What happened to captured nurses in ww2?
When Bataan and Corregidor fell, 11 navy nurses, 66 army nurses, and 1 nurse-anesthetist were captured and imprisoned in and around Manila. They continued to serve as a nursing unit while prisoners of war. After years of hardship, they were finally liberated in February 1945.
What did nurses do in WWII?
Nurses served under fire in field hospitals and evacuation hospitals, on hospital trains and hospital ships, and as flight nurses on medical transport planes. Army nurses were” assigned to hospital ships and trains; flying ambulances; and field, evacuation, station, and general hospitals at home and overseas.” .
How many nurses died in the Great war?
Twenty-five died during their service. By war’s end, having faced the dangers and demands of wartime nursing and taken on new responsibilities and practices, nurses had proved to be essential to military medical service.
How many nurses were in WWII?
More than 59,000 American nurses served in the Army Nurse Corps during World War II. Nurses worked closer to the front lines than they ever had before.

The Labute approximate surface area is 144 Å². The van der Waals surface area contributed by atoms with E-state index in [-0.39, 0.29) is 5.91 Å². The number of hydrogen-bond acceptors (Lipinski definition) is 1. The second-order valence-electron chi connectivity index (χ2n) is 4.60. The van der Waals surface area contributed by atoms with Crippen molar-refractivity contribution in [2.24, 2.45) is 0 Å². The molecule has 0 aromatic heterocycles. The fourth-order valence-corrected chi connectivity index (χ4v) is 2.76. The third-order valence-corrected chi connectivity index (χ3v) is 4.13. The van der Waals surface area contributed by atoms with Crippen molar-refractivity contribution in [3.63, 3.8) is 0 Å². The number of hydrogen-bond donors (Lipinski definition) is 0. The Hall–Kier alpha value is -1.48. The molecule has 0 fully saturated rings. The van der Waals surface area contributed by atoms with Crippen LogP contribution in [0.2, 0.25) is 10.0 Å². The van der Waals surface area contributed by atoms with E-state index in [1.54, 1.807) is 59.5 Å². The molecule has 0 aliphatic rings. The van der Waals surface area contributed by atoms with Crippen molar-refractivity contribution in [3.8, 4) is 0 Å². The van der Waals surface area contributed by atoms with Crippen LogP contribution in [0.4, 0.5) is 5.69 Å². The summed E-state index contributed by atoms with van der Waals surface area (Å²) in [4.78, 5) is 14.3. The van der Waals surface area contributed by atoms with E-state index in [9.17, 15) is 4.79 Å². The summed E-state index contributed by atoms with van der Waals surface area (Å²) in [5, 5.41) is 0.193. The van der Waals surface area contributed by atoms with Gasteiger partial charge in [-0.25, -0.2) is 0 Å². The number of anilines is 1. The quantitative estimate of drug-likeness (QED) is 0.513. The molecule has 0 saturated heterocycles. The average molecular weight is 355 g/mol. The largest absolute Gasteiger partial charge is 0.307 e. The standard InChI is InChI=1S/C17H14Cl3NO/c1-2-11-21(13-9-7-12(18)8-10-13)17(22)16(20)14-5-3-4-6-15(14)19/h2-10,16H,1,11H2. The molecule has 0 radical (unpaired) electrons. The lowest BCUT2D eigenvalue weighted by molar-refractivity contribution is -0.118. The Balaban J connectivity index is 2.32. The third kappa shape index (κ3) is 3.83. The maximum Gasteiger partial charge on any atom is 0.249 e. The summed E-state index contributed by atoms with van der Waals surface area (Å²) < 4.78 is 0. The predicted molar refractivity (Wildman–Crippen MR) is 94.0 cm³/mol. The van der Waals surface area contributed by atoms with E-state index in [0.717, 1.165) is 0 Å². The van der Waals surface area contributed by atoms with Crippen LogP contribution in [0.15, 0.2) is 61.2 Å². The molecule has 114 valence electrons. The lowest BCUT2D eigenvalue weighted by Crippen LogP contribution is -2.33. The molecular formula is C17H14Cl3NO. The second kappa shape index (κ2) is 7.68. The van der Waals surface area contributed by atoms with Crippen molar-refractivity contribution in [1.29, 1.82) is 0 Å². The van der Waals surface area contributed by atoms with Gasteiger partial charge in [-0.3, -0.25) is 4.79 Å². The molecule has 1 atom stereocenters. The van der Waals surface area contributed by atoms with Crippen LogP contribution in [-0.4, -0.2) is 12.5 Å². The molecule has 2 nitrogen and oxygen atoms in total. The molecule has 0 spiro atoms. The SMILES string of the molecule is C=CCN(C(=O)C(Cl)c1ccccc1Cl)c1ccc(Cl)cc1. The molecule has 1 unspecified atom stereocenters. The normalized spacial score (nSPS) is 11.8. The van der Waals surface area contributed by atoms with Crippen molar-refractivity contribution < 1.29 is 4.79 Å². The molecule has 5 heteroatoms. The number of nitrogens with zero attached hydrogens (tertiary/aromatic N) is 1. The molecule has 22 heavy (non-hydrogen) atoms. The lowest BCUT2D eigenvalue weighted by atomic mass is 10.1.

How many Americans died on Bataan?
Only 54,000 prisoners reached the camp; though exact numbers are unknown, some 2,500 Filipinos and 500 Americans may have died during the march, and an additional 26,000 Filipinos and 1,500 Americans died at Camp O’Donnell. (See Researcher’s Note: Bataan Death March: How many marched and how many died?)
How many female nurses died in WW2?
Sixteen nurses were killed during World War II as a resultof enemy action. Sixty-seven World War II nurses served time as prisoners of war.
How many Army nurses died in WW2?
More than 59,000 American nurses served in the Army Nurse Corps and 201 died during World War II.
How many female soldiers died in WW2?
During World War II, approximately 400,000 U.S. women served with the armed forces. As many as 543 died in war-related incidents, including 16 from enemy fire – even though U.S. political and military leaders had decided not to use women in combat because they feared public opinion.